Oct 27, 2018

Facebook's lip-sync app and other tech news you missed

The Future Investment Initiative FII conference in Riyadh. Photo: Fayes Nureldine/AFP/Getty Images

In the middle of a continued moral reckoning in the tech industry, a number of the major public companies announced their quarterly earnings this week, with mixed results. Here are five stories in tech news you may have missed.

Catch up quick: Facebook is reportedly building a lip-syncing app for teens to rival Tik Tok; Saudi Arabia signed business deals worth $50 billion at the Future Investment Initiative; conservative political apps are taking off; Vancouver has hot and cold relations with Chinese investments; and stock trading on Alexa is not as simple as it sounds.

Facebook is reportedly building a lip-syncing app for teens to rival Tik Tok (TechCrunch)

  • Why it matters: Facebook is notorious for trying to thwart competitors by building its own version of their social apps. Its lip-syncing app project also reminds us that the company continues to grapple with teenagers' decreasing interest in its flagship social network.

Saudi Arabia signs business deals worth $50 billion at Future investment Initiative (CNN)

  • Why it matters: Saudi Arabia signed agreements with international companies despite a number of business names bailing on its conference this week over the killing of journalist Jamal Khashoggi. Saudi Crown Prince Mohammed bin Salman has poured Saudi money into domestic tourism projects and global tech companies as part of an effort to diversify the economy.

Conservative political apps are taking off (The New York Times)

  • Why it matters: Facebook and YouTube have been accused of creating a hostile environment toward right-learning viewers, which has prompted Republican consultants to build apps with chatrooms and news feeds for conservative groups. And like the big social networks, these apps do collect data about their users.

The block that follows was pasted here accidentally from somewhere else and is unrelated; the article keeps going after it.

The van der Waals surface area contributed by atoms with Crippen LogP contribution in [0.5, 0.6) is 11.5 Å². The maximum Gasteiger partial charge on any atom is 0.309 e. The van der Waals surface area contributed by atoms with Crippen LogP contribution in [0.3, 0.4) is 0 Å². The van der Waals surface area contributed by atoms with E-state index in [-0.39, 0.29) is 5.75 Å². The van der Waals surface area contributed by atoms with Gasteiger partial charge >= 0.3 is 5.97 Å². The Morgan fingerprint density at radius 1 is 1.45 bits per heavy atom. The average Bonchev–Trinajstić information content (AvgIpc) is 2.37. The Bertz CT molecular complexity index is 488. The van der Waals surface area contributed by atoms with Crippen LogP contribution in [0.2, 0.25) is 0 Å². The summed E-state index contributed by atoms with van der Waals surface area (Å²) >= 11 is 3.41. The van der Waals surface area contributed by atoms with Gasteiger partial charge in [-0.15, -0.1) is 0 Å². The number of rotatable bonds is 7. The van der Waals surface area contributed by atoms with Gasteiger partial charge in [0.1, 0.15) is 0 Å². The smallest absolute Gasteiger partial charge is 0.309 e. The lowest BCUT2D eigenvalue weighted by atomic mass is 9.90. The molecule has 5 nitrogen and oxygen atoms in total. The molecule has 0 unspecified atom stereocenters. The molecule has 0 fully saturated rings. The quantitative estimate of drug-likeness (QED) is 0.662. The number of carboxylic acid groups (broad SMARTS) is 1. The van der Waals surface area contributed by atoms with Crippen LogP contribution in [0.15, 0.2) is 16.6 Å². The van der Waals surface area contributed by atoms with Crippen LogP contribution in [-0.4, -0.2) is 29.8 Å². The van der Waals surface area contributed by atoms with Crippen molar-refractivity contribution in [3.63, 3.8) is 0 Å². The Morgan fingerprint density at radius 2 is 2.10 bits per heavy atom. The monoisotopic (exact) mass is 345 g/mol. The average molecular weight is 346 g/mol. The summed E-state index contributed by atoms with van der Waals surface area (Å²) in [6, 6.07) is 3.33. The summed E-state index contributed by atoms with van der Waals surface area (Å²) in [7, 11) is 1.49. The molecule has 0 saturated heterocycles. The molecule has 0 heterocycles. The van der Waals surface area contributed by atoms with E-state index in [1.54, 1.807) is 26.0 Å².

Vancouver’s hot and cold relations with Chinese investments (Bloomberg Businessweek)

  • Why it matters: Vancouver was the first major Western city to experience the tidal wave of Chinese cash — and its unforeseen aftermath. But now, officials say a substantial proportion of the money stems from corruption or crime. High housing prices and an economy distorted by wealthy outsiders is giving rise to anger. British Columbia’s left-leaning government is now focusing on policies meant to restrain the arrival of Chinese money.

Stock trading on Alexa is not as simple as it sounds (Axios)

  • Why it matters: This is a big task for Alexa, which is notorious for mishearing verbal commands. Buying stocks via home assistant won't be a one-step process anytime soon. That's a good thing, since any errors in making investment transactions could be more disastrous than, say, accidentally ordering too many dollhouses.

Go deeper

HBCUs are missing from the discussion on venture capital's diversity

Illustration: Eniola Odetunde/Axios

Venture capital is beginning a belated conversation about its dearth of black investors and support of black founders, but hasn't yet turned its attention to the trivial participation of historically black colleges and universities (HBCUs) as limited partners in funds.

Why it matters: This increases educational and economic inequality, as the vast majority of VC profits go to limited partners.

Unemployment rate falls to 13.3% in May

Data: Bureau of Labor Statistics; Chart: Axios Visuals

The U.S. unemployment rate fell to 13.3% in May, with 2.5 million jobs gained, the government said on Friday.

Why it matters: The far better-than-expected numbers show a surprising improvement in the job market, which has been devastated by the coronavirus pandemic.

The difficulty of calculating the real unemployment rate

Data: U.S. Department of Labor; Note: Initial traditional state claims from the weeks of May 23 and 30, continuing traditional claims from May 23. Initial PUA claims from May 16, 23, and 30, continuing PUA and other programs from May 16; Chart: Andrew Witherspoon/Axios

The shocking May jobs report — with a decline in the unemployment rate to 13.3% and more than 2 million jobs added — destroyed expectations of a much worse economic picture.

Why it matters: Traditional economic reports have failed to keep up with the devastation of the coronavirus pandemic and have made it nearly impossible for researchers to determine the state of the U.S. labor market or the economy.